4. Use non-conductive wood or fiberglass ladders when working near power lines
    Electric shock can occur while using long-handled tools and ladders, as well as various other situations that include using equipment that can be lifted, such as backhoes and scissor lifts.

OSHA recommends workers use double-insulated tools while working near power lines. Any breach in the tool's plastic casing or housing creates a potential pathway for electricity to travel through and contact with skin. A double-insulate tool adds another layer of protection that reduces the chances of an electric current contacting the skin. 

Given the nature of construction work, the normal use of electrical equipment causes wear and tear that often results in short circuits, exposed wires, etc. If there is no ground-fault protection, it can cause a ground-fault that sends electrical currents through the body. 

Ground faults can also occur and are often the direct result of insulation breakdown. They are inadvertent contact between an energized conductor and ground or a grounded equipment frame, so proper personal protective equipment is essential to prevent nerve damage.  

Fiberglass ladders are recommended while working near power lines due to the ladders having non-conductive side rails and are heavier than regular ladders. Two workers can safely handle them. 


The Rules for Nonelectrical Workers  

OSHA said employers may train workers as qualified employees to enter and perform non-electrical work within generating stations, substations, manholes, vaults, or similar restricted areas.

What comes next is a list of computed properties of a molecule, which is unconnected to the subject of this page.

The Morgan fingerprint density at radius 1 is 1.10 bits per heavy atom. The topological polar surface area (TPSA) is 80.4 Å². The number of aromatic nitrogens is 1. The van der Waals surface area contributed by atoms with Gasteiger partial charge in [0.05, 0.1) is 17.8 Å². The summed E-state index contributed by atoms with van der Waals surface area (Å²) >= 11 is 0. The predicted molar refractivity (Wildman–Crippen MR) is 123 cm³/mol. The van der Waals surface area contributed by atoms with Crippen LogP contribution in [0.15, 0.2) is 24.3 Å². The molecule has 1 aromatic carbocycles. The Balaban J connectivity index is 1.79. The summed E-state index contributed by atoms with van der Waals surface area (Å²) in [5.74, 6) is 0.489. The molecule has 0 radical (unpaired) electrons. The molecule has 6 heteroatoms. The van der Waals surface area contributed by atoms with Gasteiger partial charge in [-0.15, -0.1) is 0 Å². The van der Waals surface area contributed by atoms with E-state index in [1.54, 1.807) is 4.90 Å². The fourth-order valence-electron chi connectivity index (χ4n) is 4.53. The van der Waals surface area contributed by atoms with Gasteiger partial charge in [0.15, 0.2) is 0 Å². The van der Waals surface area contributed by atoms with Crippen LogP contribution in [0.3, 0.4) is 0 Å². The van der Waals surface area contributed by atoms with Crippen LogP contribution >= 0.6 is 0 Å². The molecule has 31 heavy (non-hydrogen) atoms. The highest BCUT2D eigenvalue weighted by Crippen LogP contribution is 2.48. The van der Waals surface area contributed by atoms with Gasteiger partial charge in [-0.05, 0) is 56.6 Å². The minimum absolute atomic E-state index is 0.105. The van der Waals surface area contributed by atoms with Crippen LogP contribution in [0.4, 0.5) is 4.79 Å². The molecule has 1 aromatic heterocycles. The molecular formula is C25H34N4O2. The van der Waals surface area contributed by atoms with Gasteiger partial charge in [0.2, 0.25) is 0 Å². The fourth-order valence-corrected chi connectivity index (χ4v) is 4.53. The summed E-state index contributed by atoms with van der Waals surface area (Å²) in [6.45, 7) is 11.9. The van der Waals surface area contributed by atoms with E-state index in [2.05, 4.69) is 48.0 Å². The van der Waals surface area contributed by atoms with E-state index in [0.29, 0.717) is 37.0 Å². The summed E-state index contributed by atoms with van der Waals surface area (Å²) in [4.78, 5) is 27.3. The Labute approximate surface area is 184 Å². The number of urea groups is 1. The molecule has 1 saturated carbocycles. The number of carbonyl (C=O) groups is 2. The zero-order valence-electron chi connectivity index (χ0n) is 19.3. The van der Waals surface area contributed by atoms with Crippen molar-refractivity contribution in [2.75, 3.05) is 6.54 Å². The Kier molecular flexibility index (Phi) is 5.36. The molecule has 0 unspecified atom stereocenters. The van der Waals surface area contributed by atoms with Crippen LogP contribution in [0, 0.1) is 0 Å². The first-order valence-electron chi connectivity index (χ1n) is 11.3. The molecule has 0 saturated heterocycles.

For example, employees who open electrical equipment within restricted areas for visual inspection would need to remove enclosures or guards. This puts workers at risk of exposure to electric equipment that is energized at levels greater than 50 volts. All employees with direct access to the type of equipment or installations covered by 1910.269 must be trained as required by 1910.269(a)(2)(i) and (ii) in order to meet the definition of a qualified person contained in 1910.269(x). 
Employees are required to be trained on the following: 

  1. They must know what is and is not safe to touch in the specific areas they will be entering.
  2. They must know the maximum voltage of the area.
  3. They must know the minimum approach distances for the maximum voltage within the area.
  4. They must be trained in the recognition and proper use of protective equipment that will be used to provide protection for them and in the work practices necessary for performing their specific work assignments within the area.

DuraLabel Resources  

Electrical injuries pose serious health risks to workers across all industries, but especially in nonelectrical professions where workers work near machinery or power lines where these incidents are known hazards. The best way to reduce the number of injuries and fatalities is to frequently train workers on what they should be looking out for while out in the field.  

It is important that your facility has the resources to keep its workers safe. DuraLabel’s free Electrical Safety Instant Action Guide helps deploy visual communication, reduces electrical incidents, and provides ways to improve hazard training. Call 1-888-326-9244 and one of our experts will guide you through the process. 

Learn more about Arc Flash PPE. Our free quick reference chart is an essential NFPA resource for workers who maintain energized equipment. It also helps workers understand the four arc flash categories and lists minimum arc rating (AR) and required arc flash clothing for each. 


Electrical Safety Instant Action Guide
Learn how to protect your workforce from electrical hazards.


Read Next:  

Arc Flash Safety Requirements